International commerce used to be dominated by flows of goods and services between the big Western economies and the developing world – with the “advanced nations” generally dictating the terms. Over recent decades, though, there’s been a surge in trade between the developing countries and emerging markets themselves, bypassing the “leading countries” altogether.
As the developing and emerging economies’ share of the global economy has surged from one-third to more than a half of global GDP over the last ten years, they’ve done increasing amounts of business with each other. Such “south-south” flows, just a few percentage points of world trade as recently as 1990, rose to a fifth by 2004 and now account for almost a third of all cross-border commerce.
William Hague was on rather shaky ground when he argued this week that Moscow has chosen “the route to isolation” by recognizing Crimea’s referendum. On the contrary, it is the European Union and the United States who look as if they have seriously overplayed their respective hands in Ukraine. Across Asia, Africa and Latin America, the cry of “Western hypocrisy” has been heard much louder than complaints about Vladimir Putin.
Even in the UK, mainstream opinion is steadily becoming more critical of Western interventionism and our “New Cold War” posturing – despite some pretty one-sided media coverage and much establishment “tut-tutting”. Independent thought is still viewed with suspicion, and even disgust, by some – and I should know, having consistently argued we should negotiate with Moscow, not threaten tough sanctions we’ll never impose.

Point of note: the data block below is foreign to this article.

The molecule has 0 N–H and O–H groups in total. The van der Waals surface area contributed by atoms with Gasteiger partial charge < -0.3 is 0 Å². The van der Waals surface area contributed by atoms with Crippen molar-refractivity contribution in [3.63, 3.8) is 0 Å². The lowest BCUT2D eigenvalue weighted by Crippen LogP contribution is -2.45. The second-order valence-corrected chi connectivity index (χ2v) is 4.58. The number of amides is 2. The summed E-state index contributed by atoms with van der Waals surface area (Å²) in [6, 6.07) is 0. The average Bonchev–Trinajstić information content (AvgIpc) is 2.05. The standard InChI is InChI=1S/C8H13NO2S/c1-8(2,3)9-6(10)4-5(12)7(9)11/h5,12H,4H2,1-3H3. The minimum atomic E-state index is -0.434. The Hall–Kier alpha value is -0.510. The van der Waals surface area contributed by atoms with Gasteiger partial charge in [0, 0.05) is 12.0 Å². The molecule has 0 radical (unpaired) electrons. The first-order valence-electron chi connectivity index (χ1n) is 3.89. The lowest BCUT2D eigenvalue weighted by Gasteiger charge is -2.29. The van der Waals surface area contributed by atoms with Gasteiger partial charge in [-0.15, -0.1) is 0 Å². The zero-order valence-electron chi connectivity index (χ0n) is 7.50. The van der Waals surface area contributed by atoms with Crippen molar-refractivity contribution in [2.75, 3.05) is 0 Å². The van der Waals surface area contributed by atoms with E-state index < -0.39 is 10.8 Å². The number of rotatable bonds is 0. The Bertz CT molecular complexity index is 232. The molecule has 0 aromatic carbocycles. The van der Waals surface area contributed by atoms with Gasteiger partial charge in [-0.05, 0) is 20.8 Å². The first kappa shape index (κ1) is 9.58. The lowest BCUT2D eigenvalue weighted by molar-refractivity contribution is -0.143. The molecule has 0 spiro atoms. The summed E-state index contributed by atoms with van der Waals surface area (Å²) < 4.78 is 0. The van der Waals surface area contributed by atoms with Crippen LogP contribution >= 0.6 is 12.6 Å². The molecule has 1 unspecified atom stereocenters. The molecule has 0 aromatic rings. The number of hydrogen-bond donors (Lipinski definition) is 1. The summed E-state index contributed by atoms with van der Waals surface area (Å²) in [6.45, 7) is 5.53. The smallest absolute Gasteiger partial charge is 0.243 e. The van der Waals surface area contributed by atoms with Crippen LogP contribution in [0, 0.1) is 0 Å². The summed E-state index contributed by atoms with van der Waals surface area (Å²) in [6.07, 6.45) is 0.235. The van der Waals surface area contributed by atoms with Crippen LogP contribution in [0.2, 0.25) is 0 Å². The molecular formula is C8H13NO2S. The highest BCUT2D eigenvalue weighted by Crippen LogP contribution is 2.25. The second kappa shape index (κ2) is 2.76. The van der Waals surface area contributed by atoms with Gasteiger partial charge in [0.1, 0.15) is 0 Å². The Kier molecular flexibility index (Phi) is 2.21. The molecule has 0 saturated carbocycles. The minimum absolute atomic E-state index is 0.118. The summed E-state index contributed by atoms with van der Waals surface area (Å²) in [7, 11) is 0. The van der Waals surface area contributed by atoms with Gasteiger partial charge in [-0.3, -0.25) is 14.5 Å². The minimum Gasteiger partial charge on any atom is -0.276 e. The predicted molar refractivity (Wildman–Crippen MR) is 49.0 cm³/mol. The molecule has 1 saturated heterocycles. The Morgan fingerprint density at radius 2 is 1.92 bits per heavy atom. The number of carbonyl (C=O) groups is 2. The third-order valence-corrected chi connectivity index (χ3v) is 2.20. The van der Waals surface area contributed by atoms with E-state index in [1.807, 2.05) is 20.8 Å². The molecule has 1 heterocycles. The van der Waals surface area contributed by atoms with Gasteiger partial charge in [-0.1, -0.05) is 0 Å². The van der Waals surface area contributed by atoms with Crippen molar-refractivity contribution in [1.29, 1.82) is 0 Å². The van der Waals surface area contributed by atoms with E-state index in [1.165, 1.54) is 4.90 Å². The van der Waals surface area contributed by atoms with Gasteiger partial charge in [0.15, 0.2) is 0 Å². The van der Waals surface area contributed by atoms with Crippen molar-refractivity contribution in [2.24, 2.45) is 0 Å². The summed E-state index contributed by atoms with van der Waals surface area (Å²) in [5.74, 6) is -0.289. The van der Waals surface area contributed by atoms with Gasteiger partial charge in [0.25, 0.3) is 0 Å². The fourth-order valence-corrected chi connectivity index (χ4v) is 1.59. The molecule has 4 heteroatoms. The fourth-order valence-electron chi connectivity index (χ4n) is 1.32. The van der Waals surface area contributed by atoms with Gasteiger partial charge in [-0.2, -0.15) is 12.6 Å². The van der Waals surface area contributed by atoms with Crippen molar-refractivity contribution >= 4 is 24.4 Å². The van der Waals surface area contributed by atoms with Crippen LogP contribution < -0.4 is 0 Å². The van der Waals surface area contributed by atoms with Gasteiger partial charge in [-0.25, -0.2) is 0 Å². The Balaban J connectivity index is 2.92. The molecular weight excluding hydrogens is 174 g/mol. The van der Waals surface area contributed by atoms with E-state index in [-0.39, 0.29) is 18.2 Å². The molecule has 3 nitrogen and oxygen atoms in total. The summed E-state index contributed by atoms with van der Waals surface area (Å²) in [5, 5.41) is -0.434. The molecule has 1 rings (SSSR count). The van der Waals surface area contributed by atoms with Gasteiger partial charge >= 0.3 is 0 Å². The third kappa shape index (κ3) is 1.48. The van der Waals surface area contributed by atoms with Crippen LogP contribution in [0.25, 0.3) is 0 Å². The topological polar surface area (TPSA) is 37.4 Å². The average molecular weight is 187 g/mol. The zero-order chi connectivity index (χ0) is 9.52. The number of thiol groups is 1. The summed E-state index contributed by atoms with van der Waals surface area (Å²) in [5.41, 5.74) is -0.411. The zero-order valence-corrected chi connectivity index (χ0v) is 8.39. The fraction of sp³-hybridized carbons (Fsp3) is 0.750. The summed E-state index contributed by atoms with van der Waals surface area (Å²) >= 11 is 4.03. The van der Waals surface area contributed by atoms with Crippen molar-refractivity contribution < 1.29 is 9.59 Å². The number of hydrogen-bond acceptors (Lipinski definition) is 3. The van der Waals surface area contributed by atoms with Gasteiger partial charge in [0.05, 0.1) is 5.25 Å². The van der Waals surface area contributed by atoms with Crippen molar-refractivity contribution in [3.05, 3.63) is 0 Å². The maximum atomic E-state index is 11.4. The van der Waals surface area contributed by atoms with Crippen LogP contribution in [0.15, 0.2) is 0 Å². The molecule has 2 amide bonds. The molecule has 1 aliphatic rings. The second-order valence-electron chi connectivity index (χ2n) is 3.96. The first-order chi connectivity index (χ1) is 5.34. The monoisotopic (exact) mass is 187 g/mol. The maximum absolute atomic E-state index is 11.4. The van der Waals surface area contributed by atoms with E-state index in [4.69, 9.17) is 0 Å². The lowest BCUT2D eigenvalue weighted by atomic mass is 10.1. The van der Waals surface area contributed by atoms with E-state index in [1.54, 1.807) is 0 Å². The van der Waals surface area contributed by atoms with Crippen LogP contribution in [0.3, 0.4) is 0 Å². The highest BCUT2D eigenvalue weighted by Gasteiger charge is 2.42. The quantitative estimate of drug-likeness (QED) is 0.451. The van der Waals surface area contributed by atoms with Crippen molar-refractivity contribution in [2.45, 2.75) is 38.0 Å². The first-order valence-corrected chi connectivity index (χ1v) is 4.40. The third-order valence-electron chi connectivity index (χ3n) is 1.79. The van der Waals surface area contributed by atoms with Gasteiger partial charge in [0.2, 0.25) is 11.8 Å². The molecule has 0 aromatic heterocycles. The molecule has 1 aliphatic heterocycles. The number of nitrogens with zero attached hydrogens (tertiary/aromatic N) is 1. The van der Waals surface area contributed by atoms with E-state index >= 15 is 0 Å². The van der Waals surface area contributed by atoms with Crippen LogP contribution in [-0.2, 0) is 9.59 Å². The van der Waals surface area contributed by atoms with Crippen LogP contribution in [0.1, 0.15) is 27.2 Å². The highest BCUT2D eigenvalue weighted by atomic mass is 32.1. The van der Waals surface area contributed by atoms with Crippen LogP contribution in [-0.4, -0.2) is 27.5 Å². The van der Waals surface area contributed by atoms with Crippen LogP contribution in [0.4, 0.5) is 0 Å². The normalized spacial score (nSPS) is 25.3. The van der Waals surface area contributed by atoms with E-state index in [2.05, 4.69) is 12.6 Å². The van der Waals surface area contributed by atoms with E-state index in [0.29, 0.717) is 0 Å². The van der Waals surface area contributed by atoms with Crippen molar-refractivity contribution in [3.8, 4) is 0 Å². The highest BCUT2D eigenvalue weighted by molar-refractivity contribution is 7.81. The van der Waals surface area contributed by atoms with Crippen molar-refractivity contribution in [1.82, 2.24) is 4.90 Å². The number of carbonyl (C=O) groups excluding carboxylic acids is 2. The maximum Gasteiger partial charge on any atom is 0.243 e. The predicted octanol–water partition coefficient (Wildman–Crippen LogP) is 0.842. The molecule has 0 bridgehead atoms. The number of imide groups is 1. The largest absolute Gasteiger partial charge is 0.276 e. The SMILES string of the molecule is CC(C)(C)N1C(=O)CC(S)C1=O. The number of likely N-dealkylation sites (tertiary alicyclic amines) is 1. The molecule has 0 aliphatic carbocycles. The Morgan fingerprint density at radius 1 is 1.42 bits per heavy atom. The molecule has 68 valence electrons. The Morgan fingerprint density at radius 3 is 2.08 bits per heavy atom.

I’ve been struck in recent days by the growing gulf between conflicting points of view towards the crisis in Crimea. I’m not referring to the firmly held differences in opinion between respective governments in London and Washington on the one hand and Moscow on the other. What I have in mind, after numerous conversations and broadcasts about Russia and Ukraine over the last week, and having closely followed events in this region for many years, is the polarization of opinion within the West itself.
As far as our politicians and diplomats are concerned, Russia remains the Cold War enemy, our implacably foe, where little or nothing has changed since US President Ronald Reagan dubbed the Soviet Union “the evil empire”. Never mind that the USSR collapsed almost a quarter of a century ago, or that it was 31 years ago yesterday that Reagan made that speech.
Who cares if post-Soviet Russia has transformed itself, via the chaos of the 1990s, from a closed, sclerotic, planned economy based on armaments and commodities, into a nascent capitalist society, well-integrated into global commerce and, unlike any other large emerging market, with a fully-open capital account?